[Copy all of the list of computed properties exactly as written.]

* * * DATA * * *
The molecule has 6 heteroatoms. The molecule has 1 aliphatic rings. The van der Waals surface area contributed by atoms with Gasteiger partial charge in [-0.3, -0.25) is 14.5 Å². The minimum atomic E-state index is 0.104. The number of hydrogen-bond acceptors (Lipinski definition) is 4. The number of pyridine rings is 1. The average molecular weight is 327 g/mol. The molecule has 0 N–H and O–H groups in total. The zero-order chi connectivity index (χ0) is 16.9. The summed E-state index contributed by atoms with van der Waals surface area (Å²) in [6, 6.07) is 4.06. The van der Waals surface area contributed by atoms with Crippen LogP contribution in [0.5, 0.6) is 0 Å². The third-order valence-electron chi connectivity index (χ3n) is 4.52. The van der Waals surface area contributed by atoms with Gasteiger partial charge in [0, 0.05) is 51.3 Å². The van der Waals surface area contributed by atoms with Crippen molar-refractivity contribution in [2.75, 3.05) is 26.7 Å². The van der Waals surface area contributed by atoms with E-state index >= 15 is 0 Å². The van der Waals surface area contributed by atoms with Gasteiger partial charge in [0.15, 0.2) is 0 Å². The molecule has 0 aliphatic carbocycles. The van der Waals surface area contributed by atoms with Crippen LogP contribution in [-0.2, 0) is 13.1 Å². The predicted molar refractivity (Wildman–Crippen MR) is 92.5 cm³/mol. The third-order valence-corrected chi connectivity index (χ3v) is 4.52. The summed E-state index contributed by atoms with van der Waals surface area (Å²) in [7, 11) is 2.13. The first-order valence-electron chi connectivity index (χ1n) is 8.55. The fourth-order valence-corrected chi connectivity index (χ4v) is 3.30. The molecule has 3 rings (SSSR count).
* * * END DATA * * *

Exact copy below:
The molecule has 6 heteroatoms. The molecule has 1 aliphatic rings. The van der Waals surface area contributed by atoms with Gasteiger partial charge in [-0.3, -0.25) is 14.5 Å². The minimum atomic E-state index is 0.104. The number of hydrogen-bond acceptors (Lipinski definition) is 4. The number of pyridine rings is 1. The average molecular weight is 327 g/mol. The molecule has 0 N–H and O–H groups in total. The zero-order chi connectivity index (χ0) is 16.9. The summed E-state index contributed by atoms with van der Waals surface area (Å²) in [6, 6.07) is 4.06. The van der Waals surface area contributed by atoms with Crippen LogP contribution in [0.5, 0.6) is 0 Å². The third-order valence-electron chi connectivity index (χ3n) is 4.52. The van der Waals surface area contributed by atoms with Gasteiger partial charge in [0, 0.05) is 51.3 Å². The van der Waals surface area contributed by atoms with Crippen molar-refractivity contribution in [2.75, 3.05) is 26.7 Å². The van der Waals surface area contributed by atoms with E-state index >= 15 is 0 Å². The van der Waals surface area contributed by atoms with Gasteiger partial charge in [0.15, 0.2) is 0 Å². The molecule has 0 aliphatic carbocycles. The van der Waals surface area contributed by atoms with Crippen LogP contribution in [-0.2, 0) is 13.1 Å². The predicted molar refractivity (Wildman–Crippen MR) is 92.5 cm³/mol. The third-order valence-corrected chi connectivity index (χ3v) is 4.52. The summed E-state index contributed by atoms with van der Waals surface area (Å²) in [7, 11) is 2.13. The first-order valence-electron chi connectivity index (χ1n) is 8.55. The fourth-order valence-corrected chi connectivity index (χ4v) is 3.30. The molecule has 3 rings (SSSR count).